doc

searchcoilSoftware and s/w Development

Aug 15, 2012 (5 years and 3 months ago)

193 views

Lab 1: Becoming familiar with the Java
-
programmable
Sun SPOT technology.

Introduction:



The goal of this lab is to introduce you to Sun’s new Sun SPOT (which stands for Small
Programmable Object Technology) wireless sensor network technology. Unlike
most motes that run
TinyOS and require applications to be written in NesC, Sun’s new motes are programmed in Java. For
people with experience in Java, learning to program applications for the Sun SPOTs should be relatively
easy. Sun makes use of familiar

techniques in the design of the SPOT API ; communication between
motes, for example, should be reasonably intuitive for anyone that has used Java sockets before. The
Sun SPOT software comes with a number of fun example applications that show off some of

what the
motes are capable of. We will explore a couple of these, learning how to deploy applications on the
SPOTs as we go, and ultimately start looking at the code to see how the programs work.

Let’s get started.

1.

Check your equipment
.

You should have

been provided with a Sun SPOT development kit. This
includes two motes and a basestation. You can tell the basestation apart from the free
-
range
SPOTs by the fact that it does not have a detachable semi
-
transparent plastic cover on top and is
not as tal
l off the table. You will also need at least one USB cable to hook your SPOTs up to the
computer.


2.

Open Netbeans
.

Sun has made programming and deploying applications to the SPOTs extremely
simple by incorporating the functionality into Netbeans, the Inte
grated Development
Environment (IDE) that Sun offers with their free version of the Java Development Kit (jdk). The
Netbeans modules that allow for this come with the SunSPOT sdk. In this lab, we will be
learning how to work with the SPOTs through Netbea
ns. You may already have another favorite
IDE of your own, or even already dislike Netbeans for whatever reason, however we will make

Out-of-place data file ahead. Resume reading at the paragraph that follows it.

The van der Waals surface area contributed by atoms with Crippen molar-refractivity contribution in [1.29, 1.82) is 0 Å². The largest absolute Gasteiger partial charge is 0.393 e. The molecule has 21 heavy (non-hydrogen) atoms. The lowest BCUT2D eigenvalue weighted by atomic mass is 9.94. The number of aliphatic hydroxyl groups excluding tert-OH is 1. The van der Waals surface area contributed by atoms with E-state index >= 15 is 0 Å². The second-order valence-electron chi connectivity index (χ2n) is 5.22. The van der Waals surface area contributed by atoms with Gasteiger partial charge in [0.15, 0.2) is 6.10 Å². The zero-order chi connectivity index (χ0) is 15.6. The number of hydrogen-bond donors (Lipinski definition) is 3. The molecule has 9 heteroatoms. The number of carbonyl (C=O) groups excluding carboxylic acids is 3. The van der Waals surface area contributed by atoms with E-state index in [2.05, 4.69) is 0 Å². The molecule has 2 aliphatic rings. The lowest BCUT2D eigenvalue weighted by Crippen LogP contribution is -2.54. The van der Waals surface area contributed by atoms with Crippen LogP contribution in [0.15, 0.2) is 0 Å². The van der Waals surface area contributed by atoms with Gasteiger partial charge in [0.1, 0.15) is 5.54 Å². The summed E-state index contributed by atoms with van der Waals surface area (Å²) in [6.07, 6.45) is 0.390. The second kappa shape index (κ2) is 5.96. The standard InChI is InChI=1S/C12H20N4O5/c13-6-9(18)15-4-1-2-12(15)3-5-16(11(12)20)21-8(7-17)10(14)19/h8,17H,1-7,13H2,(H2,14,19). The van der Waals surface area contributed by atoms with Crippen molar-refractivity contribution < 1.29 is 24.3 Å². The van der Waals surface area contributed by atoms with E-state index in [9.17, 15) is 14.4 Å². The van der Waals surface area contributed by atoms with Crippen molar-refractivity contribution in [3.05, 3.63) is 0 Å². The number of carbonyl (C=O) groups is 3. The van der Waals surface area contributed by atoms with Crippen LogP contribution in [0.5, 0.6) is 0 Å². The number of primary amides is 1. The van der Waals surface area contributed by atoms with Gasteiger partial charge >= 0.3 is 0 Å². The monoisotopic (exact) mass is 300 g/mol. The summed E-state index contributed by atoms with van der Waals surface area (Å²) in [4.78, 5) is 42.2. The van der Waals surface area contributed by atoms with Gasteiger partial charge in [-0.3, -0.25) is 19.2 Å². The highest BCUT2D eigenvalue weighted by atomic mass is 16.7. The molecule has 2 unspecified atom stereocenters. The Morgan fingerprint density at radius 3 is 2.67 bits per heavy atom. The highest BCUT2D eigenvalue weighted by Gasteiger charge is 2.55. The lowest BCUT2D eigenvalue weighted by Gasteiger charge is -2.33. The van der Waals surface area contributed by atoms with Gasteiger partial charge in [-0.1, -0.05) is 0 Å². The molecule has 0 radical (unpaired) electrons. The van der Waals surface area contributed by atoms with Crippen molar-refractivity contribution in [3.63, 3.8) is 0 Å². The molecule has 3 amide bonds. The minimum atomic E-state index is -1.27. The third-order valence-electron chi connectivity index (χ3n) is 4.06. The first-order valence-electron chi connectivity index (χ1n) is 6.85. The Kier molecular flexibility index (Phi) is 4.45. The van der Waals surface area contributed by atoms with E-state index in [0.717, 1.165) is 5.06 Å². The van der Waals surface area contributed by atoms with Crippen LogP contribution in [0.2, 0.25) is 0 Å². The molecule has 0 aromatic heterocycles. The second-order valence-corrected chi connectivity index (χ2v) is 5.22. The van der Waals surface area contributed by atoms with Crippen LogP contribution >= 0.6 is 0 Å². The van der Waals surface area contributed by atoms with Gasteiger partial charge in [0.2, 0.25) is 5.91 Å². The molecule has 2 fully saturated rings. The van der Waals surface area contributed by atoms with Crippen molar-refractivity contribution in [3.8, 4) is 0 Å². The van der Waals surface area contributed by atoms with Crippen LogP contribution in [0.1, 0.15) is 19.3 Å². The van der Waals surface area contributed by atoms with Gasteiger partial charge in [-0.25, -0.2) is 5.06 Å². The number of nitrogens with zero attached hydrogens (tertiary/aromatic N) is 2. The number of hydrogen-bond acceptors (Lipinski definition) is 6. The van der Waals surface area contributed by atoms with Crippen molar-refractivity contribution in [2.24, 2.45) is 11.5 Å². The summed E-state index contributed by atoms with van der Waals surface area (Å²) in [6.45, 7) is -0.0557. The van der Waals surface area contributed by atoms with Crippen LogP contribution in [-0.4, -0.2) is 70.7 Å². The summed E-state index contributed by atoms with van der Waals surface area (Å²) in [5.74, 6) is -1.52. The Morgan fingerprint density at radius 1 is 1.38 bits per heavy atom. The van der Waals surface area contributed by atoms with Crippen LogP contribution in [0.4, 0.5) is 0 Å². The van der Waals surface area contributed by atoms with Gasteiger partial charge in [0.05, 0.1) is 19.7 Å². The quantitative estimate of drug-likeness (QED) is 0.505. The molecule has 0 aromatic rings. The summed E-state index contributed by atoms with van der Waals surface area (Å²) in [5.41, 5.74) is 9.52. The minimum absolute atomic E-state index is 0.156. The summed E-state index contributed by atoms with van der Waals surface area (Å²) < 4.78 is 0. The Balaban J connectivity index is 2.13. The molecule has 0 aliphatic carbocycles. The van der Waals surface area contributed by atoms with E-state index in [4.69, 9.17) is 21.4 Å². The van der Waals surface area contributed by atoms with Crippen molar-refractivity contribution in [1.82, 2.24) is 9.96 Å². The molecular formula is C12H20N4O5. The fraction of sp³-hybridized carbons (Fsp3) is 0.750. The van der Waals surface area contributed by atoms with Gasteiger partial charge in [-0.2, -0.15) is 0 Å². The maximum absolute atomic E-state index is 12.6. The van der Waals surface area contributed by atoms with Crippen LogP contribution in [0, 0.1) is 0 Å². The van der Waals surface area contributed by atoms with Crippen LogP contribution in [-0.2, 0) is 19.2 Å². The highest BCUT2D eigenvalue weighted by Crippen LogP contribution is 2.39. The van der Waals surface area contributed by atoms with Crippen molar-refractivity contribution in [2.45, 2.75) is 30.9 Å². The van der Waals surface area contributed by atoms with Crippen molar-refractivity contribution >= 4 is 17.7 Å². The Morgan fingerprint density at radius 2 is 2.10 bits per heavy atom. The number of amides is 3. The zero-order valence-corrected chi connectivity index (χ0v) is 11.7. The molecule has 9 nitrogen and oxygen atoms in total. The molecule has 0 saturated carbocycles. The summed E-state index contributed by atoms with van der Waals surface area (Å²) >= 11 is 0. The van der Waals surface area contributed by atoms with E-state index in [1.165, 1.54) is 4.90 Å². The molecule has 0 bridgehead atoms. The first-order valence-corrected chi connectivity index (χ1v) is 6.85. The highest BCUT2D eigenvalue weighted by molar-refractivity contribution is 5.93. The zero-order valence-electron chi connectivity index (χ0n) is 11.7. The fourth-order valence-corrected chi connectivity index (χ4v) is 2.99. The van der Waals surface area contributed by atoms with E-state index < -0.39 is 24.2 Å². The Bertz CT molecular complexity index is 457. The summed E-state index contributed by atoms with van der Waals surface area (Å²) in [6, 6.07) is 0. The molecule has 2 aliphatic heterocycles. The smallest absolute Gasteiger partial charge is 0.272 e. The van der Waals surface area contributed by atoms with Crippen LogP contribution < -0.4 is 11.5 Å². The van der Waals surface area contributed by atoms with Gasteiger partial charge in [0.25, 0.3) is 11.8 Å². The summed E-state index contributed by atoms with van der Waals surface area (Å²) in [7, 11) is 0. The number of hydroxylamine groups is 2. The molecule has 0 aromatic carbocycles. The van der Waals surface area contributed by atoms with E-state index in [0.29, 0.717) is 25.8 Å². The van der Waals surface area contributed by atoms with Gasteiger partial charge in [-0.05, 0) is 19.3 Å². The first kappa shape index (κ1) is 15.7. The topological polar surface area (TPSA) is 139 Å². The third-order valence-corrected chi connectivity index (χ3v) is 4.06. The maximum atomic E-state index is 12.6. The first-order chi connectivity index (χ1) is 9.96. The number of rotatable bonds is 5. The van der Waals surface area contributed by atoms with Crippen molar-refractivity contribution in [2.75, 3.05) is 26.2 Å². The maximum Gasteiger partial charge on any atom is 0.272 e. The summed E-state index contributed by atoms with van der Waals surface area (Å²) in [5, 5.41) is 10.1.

use of it in these labs to take advantage of the ease of developing and deploying SunSPOT
applications that it provides.

a. Double
-
click the Netbeans icon on your desktop to start it.


3.


Short tour of a Sun SPOT”
.
When you first open Netbeans, you should see a tab open called
“SunSPOTs info”, with a heading that reads:
“Welcome to the World of Sun Small
Programmable Objec
t Technology
-

Sun SPOTs.”

A little farther down the page,
you will see a link to the
Sun SPOT Quick Start Tutorial
. Click this. From there click on either the
link at the end of the introduction or on the sidebar to the “short tour of a Sun SPOT.” Q
uickly
read over this page. This will get your familiar with the basics of the SPOTs. Try taking the lids
off and locating the switches next to the LED’s (under the lid) and the control (power) button.
The tour will teach you about turning a SPOT on, ho
w to reset a SPOT, and how to interpret the
power/activity LED.


The Ectoplasmic Bouncing Ball Demo


Now that you’ve got the basics, let’s see what these things can do. The SPOTs come preloaded with a
very cool demo that utilizes the on
-
board three
-
axis

accelerometer, one of a number of sensors that the
free
-
range SPOTs are equipped with, and the eight tri
-
color LED’s under the lid. This demo is also
covered in the next section of the Quick Start Tutorial. You are welcome to refer the tutorial in addit
ion
to

or instead of

the steps below (if anything is unclear, the tutorial has pictures).

1.

Turn the SPOT on.

Most likely in the last step you pressed the power button on one of the